Brandon knight
The Houston Rockets reportedly agreed to trade power forward Ryan Anderson and rookie De’Anthony Melton to the Phoenix Suns on Thursday in exchange for point guard Brandon Knight and 2016 lottery pick Marquese Chriss, according to’s Adrian Wojnarowski.

By trading Anderson, the Rockets shed the final two years and $41.7 million remaining on his deal months after he became a non-factor in their postseason rotation.

During the regular season, Anderson averaged just 9.3 points—a mark that was largely a result of his attempting 7.3 shots per game—his fewest since 2010-11. Anderson shot 43.1 percent from the field and 38.6 percent from three-point range, and he remained a solid rebounder, averaging 5.0 boards.

Production aside, Anderson’s contract tends to dominate any conversation about his contributions. He benefited from the salary-cap spike in summer 2016, and his deal looks unwieldy in retrospect given his singular offensive skill set and lackluster defensive prowess.

Last season, the Rockets allowed 106.5 points per 100 possessions with Anderson on the floor. When he sat, that figure dipped to 101.6, according to

Ultimately, Anderson likely isn’t the reason Phoenix made the deal.

The Suns are already grooming a younger version of Anderson, 30, in 20-year-old Dragan Bender, and it’s hard to envision they’d strip developmental minutes from players who required major draft capital investments at this stage in their rebuild.

Instead, Anderson was likely the cost of doing business as the Suns moved to add another promising piece in Melton to a rookie class that already featured No. 1 overall pick Deandre Ayton, swingman Mikal Bridges and guard Elie Okobo.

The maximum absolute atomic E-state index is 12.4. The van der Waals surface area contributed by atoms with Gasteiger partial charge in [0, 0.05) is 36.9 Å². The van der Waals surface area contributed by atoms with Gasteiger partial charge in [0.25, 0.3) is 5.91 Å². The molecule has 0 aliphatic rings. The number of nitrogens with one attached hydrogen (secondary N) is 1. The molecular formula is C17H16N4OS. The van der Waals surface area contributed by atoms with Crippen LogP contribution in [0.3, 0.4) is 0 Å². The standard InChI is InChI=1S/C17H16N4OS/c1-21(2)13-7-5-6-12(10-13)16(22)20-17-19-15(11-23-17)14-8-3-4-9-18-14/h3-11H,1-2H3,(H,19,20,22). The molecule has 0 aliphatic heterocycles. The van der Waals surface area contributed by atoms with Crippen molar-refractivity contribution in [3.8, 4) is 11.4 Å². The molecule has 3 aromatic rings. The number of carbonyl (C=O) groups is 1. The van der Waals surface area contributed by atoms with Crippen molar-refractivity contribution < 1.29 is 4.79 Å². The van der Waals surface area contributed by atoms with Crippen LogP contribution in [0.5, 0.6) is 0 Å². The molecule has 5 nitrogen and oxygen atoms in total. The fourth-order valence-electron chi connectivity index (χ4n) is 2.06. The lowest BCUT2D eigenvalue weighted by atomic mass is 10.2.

For the Rockets, Knight should provide additional playmaking reinforcements behind Chris Paul, James Harden and Eric Gordon—assuming he’s healthy. The 26-year-old missed all of last season with a torn ACL, and he hasn’t appeared in more than 60 games since the 2014-15 campaign.

Still, he’s a quality depth chip who averaged 15.2 points, 4.3 assists and 3.3 rebounds while draining 35.7 percent of his threes over his first six NBA seasons.

Now, paying a fourth guard $30.2 million over the next two seasons won’t be an easy pill to swallow. But given the commitment Houston previously made to Anderson, Knight’s deal is plenty palatable.

Chriss, meanwhile, figures to receive a crash course in effective screening and rolling from center Clint Capela following a pair of underwhelming campaigns in the desert.

Still just 21 years old, Chriss owns a $4 million club option for the 2019-20 season and will be eligible for restricted free agency in the summer of 2020.

Courtesy: Bleacher Report


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